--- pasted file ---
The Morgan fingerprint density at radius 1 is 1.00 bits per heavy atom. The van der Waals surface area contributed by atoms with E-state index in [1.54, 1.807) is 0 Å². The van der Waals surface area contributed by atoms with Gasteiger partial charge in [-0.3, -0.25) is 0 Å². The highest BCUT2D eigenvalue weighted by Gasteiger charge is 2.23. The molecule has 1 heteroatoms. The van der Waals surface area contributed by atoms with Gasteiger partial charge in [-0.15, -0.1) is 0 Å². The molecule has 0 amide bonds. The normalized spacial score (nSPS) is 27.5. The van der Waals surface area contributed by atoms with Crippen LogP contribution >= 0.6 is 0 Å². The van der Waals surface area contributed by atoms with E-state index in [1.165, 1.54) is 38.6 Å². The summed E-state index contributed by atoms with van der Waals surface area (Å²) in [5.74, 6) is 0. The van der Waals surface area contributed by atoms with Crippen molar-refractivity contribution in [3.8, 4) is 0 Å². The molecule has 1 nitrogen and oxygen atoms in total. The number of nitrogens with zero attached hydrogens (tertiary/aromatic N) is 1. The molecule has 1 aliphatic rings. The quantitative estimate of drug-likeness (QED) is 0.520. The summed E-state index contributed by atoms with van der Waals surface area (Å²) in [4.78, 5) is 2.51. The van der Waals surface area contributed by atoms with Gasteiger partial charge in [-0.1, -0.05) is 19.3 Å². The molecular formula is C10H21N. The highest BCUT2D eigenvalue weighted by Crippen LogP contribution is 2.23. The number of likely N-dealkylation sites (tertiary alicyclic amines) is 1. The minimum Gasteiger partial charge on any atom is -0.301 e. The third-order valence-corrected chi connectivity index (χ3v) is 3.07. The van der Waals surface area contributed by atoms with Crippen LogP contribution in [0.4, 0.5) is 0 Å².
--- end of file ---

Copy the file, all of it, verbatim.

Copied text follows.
The Morgan fingerprint density at radius 1 is 1.00 bits per heavy atom. The van der Waals surface area contributed by atoms with E-state index in [1.54, 1.807) is 0 Å². The van der Waals surface area contributed by atoms with Gasteiger partial charge in [-0.3, -0.25) is 0 Å². The highest BCUT2D eigenvalue weighted by Gasteiger charge is 2.23. The molecule has 1 heteroatoms. The van der Waals surface area contributed by atoms with Gasteiger partial charge in [-0.15, -0.1) is 0 Å². The molecule has 0 amide bonds. The normalized spacial score (nSPS) is 27.5. The van der Waals surface area contributed by atoms with Crippen LogP contribution >= 0.6 is 0 Å². The van der Waals surface area contributed by atoms with E-state index in [1.165, 1.54) is 38.6 Å². The summed E-state index contributed by atoms with van der Waals surface area (Å²) in [5.74, 6) is 0. The van der Waals surface area contributed by atoms with Crippen molar-refractivity contribution in [3.8, 4) is 0 Å². The molecule has 1 nitrogen and oxygen atoms in total. The number of nitrogens with zero attached hydrogens (tertiary/aromatic N) is 1. The molecule has 1 aliphatic rings. The quantitative estimate of drug-likeness (QED) is 0.520. The summed E-state index contributed by atoms with van der Waals surface area (Å²) in [4.78, 5) is 2.51. The van der Waals surface area contributed by atoms with Gasteiger partial charge in [-0.1, -0.05) is 19.3 Å². The molecular formula is C10H21N. The highest BCUT2D eigenvalue weighted by Crippen LogP contribution is 2.23. The number of likely N-dealkylation sites (tertiary alicyclic amines) is 1. The minimum Gasteiger partial charge on any atom is -0.301 e. The third-order valence-corrected chi connectivity index (χ3v) is 3.07. The van der Waals surface area contributed by atoms with Crippen LogP contribution in [0.4, 0.5) is 0 Å².